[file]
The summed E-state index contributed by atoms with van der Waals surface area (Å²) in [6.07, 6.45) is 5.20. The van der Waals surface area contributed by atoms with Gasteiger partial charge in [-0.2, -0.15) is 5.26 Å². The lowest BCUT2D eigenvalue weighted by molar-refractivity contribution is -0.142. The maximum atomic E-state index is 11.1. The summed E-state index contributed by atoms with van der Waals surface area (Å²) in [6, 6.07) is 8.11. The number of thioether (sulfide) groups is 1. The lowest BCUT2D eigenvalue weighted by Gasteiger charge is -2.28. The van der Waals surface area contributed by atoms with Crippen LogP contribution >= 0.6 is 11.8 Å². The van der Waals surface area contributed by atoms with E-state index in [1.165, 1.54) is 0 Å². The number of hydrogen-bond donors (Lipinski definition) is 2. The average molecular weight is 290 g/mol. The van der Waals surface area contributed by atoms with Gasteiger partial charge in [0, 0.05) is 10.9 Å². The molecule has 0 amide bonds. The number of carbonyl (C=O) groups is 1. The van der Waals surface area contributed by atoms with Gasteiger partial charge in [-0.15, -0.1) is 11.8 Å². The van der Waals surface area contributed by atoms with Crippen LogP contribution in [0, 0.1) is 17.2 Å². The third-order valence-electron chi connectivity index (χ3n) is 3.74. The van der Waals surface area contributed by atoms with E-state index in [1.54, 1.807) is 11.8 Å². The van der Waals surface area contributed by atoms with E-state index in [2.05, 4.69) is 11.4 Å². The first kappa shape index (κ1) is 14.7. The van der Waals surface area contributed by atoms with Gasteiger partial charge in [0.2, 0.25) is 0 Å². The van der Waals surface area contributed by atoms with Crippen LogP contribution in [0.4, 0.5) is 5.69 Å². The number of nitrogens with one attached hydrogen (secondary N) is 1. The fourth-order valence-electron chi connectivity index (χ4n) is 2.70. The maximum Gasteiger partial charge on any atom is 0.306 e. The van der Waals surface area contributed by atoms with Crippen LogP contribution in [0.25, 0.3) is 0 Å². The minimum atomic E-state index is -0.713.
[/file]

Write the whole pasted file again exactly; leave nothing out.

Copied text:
The summed E-state index contributed by atoms with van der Waals surface area (Å²) in [6.07, 6.45) is 5.20. The van der Waals surface area contributed by atoms with Gasteiger partial charge in [-0.2, -0.15) is 5.26 Å². The lowest BCUT2D eigenvalue weighted by molar-refractivity contribution is -0.142. The maximum atomic E-state index is 11.1. The summed E-state index contributed by atoms with van der Waals surface area (Å²) in [6, 6.07) is 8.11. The number of thioether (sulfide) groups is 1. The lowest BCUT2D eigenvalue weighted by Gasteiger charge is -2.28. The van der Waals surface area contributed by atoms with Crippen LogP contribution >= 0.6 is 11.8 Å². The van der Waals surface area contributed by atoms with E-state index in [1.165, 1.54) is 0 Å². The number of hydrogen-bond donors (Lipinski definition) is 2. The average molecular weight is 290 g/mol. The van der Waals surface area contributed by atoms with Gasteiger partial charge in [0, 0.05) is 10.9 Å². The molecule has 0 amide bonds. The number of carbonyl (C=O) groups is 1. The van der Waals surface area contributed by atoms with Gasteiger partial charge in [-0.15, -0.1) is 11.8 Å². The van der Waals surface area contributed by atoms with Crippen LogP contribution in [0, 0.1) is 17.2 Å². The third-order valence-electron chi connectivity index (χ3n) is 3.74. The van der Waals surface area contributed by atoms with E-state index in [1.54, 1.807) is 11.8 Å². The van der Waals surface area contributed by atoms with E-state index in [2.05, 4.69) is 11.4 Å². The first kappa shape index (κ1) is 14.7. The van der Waals surface area contributed by atoms with Gasteiger partial charge in [0.2, 0.25) is 0 Å². The van der Waals surface area contributed by atoms with Crippen LogP contribution in [0.4, 0.5) is 5.69 Å². The number of nitrogens with one attached hydrogen (secondary N) is 1. The fourth-order valence-electron chi connectivity index (χ4n) is 2.70. The maximum Gasteiger partial charge on any atom is 0.306 e. The van der Waals surface area contributed by atoms with Crippen LogP contribution in [0.25, 0.3) is 0 Å². The minimum atomic E-state index is -0.713.